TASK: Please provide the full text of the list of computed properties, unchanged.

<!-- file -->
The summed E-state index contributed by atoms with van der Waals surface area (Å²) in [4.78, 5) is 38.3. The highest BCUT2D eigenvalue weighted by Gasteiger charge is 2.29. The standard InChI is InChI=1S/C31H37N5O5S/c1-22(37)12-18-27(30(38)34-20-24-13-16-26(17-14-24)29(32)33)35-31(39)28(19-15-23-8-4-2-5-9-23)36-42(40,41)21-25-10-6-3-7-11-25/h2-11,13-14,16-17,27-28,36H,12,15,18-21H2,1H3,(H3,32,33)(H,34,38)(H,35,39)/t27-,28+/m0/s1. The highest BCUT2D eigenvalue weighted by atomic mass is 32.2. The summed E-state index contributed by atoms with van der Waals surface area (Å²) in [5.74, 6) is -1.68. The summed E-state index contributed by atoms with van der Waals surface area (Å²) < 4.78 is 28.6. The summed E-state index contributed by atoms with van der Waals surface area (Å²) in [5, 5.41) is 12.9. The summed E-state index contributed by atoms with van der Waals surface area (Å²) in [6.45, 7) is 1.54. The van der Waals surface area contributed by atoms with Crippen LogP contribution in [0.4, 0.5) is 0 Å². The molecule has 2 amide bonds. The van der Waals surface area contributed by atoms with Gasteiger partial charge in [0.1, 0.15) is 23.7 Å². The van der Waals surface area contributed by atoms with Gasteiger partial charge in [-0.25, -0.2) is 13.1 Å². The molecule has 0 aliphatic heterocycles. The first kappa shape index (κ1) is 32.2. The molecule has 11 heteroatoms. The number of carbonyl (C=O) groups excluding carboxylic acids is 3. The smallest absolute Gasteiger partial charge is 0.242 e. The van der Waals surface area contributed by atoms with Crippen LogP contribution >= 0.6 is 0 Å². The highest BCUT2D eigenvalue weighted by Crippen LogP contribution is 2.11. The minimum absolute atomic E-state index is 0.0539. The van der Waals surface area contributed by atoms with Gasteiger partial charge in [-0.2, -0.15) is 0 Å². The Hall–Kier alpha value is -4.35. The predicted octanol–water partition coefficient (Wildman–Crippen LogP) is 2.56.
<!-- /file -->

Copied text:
The summed E-state index contributed by atoms with van der Waals surface area (Å²) in [4.78, 5) is 38.3. The highest BCUT2D eigenvalue weighted by Gasteiger charge is 2.29. The standard InChI is InChI=1S/C31H37N5O5S/c1-22(37)12-18-27(30(38)34-20-24-13-16-26(17-14-24)29(32)33)35-31(39)28(19-15-23-8-4-2-5-9-23)36-42(40,41)21-25-10-6-3-7-11-25/h2-11,13-14,16-17,27-28,36H,12,15,18-21H2,1H3,(H3,32,33)(H,34,38)(H,35,39)/t27-,28+/m0/s1. The highest BCUT2D eigenvalue weighted by atomic mass is 32.2. The summed E-state index contributed by atoms with van der Waals surface area (Å²) in [5.74, 6) is -1.68. The summed E-state index contributed by atoms with van der Waals surface area (Å²) < 4.78 is 28.6. The summed E-state index contributed by atoms with van der Waals surface area (Å²) in [5, 5.41) is 12.9. The summed E-state index contributed by atoms with van der Waals surface area (Å²) in [6.45, 7) is 1.54. The van der Waals surface area contributed by atoms with Crippen LogP contribution in [0.4, 0.5) is 0 Å². The molecule has 2 amide bonds. The van der Waals surface area contributed by atoms with Gasteiger partial charge in [0.1, 0.15) is 23.7 Å². The van der Waals surface area contributed by atoms with Gasteiger partial charge in [-0.25, -0.2) is 13.1 Å². The molecule has 0 aliphatic heterocycles. The first kappa shape index (κ1) is 32.2. The molecule has 11 heteroatoms. The number of carbonyl (C=O) groups excluding carboxylic acids is 3. The smallest absolute Gasteiger partial charge is 0.242 e. The van der Waals surface area contributed by atoms with Crippen LogP contribution >= 0.6 is 0 Å². The highest BCUT2D eigenvalue weighted by Crippen LogP contribution is 2.11. The minimum absolute atomic E-state index is 0.0539. The van der Waals surface area contributed by atoms with Gasteiger partial charge in [-0.2, -0.15) is 0 Å². The Hall–Kier alpha value is -4.35. The predicted octanol–water partition coefficient (Wildman–Crippen LogP) is 2.56.